Reflections from the seminar ‘Journalism in a Post-truth World’

Apr 22, 2024 | Interdisciplinarity, Spotlight, Transformations (Issue 12)

Image courtesy of Margarita Staykova

The IAS was delighted to join forces with South college to develop and run an event ‘Journalism in a Post-truth World’ on 5 March 2024. We were joined by exciting speakers and panellists who raised important questions about the role of media in post-truth era. Professor Tim Luckhurst, Principal of South College, published a thought provoking reflection on the role of social media, authoritarianism and experts in advance to the event (please see here). Below is a further reflection from Professor Ian O’Flynn, one of the speakers at the event.


Reflections from Professor Ian O’Flynn, IAS Fellow
Professor of Political Theory, School of Geography, Politics, and Sociology, Newcastle University

I took part in an IAS event on Journalism in a Post-Truth World on 5 March 2024.  As the event’s title suggested, we were interested in exploring the implications of propaganda, disinformation and scepticism about ‘the truth’ for the future of journalism. More broadly, we were concerned about their implications for the good of democracy itself.

For example, as Bridget Kendall (BBC’s former Russian and Washington correspondent) pointed out, propaganda and disinformation are nothing new. However, today’s disinformation is arguably much more dangerous. New information communication technologies have not only increased the speed at which disinformation is disseminated, but have made it much harder to detect. With newspapers, it remains possible to detect an editorial ‘thumbprint’. But with social media platforms such as Facebook, editorial intent is not at all obvious.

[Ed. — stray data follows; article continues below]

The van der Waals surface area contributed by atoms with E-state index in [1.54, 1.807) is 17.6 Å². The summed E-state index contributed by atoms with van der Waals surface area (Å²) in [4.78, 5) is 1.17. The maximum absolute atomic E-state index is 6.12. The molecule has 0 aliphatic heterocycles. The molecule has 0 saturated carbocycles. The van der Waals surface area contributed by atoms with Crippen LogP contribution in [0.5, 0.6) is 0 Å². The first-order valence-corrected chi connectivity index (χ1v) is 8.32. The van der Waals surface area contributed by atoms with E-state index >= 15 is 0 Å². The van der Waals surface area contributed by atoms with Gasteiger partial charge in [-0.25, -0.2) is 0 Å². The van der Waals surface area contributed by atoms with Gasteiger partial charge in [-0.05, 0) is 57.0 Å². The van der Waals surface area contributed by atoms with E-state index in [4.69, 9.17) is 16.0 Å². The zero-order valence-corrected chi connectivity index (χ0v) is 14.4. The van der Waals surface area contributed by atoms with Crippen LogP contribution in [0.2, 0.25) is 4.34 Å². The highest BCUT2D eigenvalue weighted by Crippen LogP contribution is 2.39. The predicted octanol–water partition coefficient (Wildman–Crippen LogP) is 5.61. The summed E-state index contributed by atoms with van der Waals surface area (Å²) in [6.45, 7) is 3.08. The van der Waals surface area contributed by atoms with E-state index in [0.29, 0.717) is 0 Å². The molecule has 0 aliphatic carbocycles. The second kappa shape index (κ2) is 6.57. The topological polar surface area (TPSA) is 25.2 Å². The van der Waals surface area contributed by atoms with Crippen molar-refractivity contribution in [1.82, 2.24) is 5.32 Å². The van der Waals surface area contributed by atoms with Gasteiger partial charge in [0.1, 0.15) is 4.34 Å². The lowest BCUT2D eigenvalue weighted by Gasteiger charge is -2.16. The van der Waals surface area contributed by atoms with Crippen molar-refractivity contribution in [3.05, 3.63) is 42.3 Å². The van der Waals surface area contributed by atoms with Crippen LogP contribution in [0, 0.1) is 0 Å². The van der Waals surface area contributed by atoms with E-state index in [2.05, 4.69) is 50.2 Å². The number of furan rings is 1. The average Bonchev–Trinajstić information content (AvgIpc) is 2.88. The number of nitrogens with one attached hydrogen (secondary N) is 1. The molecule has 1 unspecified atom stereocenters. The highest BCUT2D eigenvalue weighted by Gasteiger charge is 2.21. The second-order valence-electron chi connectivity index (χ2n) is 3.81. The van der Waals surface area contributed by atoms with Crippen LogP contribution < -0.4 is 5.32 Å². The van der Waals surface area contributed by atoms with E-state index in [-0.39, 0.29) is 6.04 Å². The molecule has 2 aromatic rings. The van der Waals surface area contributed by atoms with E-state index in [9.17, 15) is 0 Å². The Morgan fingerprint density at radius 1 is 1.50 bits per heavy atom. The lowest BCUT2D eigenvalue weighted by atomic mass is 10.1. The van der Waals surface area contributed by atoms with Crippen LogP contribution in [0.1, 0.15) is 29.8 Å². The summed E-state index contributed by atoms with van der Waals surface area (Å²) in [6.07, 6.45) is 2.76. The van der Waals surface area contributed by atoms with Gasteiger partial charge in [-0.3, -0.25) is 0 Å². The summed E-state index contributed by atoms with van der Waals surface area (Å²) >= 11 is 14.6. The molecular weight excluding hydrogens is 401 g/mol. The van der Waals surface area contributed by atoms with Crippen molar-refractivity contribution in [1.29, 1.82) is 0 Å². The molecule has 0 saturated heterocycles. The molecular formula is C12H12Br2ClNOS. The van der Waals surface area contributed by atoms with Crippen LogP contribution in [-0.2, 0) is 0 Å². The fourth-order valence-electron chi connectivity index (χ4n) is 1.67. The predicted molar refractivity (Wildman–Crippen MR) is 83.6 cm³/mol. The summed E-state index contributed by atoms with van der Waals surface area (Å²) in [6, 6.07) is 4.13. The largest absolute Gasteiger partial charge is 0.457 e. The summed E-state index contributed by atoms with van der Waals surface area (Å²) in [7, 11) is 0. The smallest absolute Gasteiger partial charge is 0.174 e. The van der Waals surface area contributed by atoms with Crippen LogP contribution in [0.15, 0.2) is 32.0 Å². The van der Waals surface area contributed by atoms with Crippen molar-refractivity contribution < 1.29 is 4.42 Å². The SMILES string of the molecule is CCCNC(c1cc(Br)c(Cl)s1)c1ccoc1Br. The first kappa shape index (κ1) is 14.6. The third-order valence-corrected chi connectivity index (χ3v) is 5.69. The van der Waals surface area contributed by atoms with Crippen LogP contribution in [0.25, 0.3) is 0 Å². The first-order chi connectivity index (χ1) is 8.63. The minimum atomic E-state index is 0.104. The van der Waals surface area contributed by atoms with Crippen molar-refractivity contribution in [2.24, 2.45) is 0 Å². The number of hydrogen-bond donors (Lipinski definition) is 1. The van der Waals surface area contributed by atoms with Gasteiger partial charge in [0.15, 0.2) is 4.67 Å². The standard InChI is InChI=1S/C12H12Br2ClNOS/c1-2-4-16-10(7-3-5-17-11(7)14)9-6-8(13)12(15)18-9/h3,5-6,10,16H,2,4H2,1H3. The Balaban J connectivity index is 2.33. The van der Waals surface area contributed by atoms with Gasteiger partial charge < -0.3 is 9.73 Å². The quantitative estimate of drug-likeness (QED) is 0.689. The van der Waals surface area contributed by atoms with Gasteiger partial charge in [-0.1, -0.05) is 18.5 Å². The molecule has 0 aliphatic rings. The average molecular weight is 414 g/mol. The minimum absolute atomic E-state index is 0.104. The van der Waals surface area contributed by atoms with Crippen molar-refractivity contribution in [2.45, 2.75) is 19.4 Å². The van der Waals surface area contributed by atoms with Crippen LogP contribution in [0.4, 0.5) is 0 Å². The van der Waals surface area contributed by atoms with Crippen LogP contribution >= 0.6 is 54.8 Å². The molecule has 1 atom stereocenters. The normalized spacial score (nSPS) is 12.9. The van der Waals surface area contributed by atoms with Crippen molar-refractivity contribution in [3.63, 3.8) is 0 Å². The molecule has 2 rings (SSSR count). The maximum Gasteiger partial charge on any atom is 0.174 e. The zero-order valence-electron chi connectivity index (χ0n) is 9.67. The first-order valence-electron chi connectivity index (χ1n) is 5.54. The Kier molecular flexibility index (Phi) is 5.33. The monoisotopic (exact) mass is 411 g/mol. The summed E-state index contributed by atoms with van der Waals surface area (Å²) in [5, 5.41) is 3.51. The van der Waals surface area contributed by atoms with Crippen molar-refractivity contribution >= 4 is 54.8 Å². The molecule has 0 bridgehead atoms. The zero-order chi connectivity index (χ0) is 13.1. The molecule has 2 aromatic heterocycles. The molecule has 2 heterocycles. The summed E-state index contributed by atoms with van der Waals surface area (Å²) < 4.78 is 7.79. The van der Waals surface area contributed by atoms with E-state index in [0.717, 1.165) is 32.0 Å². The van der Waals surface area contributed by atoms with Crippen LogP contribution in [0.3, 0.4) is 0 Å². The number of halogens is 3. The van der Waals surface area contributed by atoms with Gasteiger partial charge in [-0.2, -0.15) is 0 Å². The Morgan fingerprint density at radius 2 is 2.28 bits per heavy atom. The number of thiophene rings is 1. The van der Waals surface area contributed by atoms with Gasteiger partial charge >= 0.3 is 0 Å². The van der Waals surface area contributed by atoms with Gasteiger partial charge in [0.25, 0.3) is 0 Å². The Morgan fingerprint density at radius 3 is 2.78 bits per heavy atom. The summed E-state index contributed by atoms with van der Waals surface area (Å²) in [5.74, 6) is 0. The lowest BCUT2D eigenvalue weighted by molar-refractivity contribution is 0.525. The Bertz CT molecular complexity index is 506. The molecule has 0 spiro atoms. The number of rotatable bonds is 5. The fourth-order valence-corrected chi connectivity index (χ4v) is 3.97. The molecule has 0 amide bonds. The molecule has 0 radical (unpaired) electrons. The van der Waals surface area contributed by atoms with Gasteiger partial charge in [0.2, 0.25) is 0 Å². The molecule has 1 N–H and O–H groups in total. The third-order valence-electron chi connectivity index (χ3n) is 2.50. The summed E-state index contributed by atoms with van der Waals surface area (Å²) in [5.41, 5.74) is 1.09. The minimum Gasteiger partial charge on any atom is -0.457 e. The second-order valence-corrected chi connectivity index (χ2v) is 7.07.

My own contribution focused on defining ‘post-truth’. As I argued, the term cannot mean that there are no truths; one cannot sensibly deny that it is raining when in fact it is raining. However, the term does seem to signal something about one’s attitude towards the truth; it suggests that truth, or seeking to be truthful, simply does not matter.

If the truth did not matter, democracy would be in serious trouble. Decision-making would be reduced to the power to impose one’s will on others. Careful deliberation about the facts would have no place. Thankfully, the evidence suggests that ordinary people do care about the truth. But journalists must play their role in providing them with good, balanced information. They must help the public to care – to engage, not enrage. Instead of merely serving as partisan mouthpieces, they must think of themselves, ethically, as facilitators of meaningful public deliberation. We need not take every truth-claim at face value. But discerning the truth should nevertheless be our aim as we engage together democratically.



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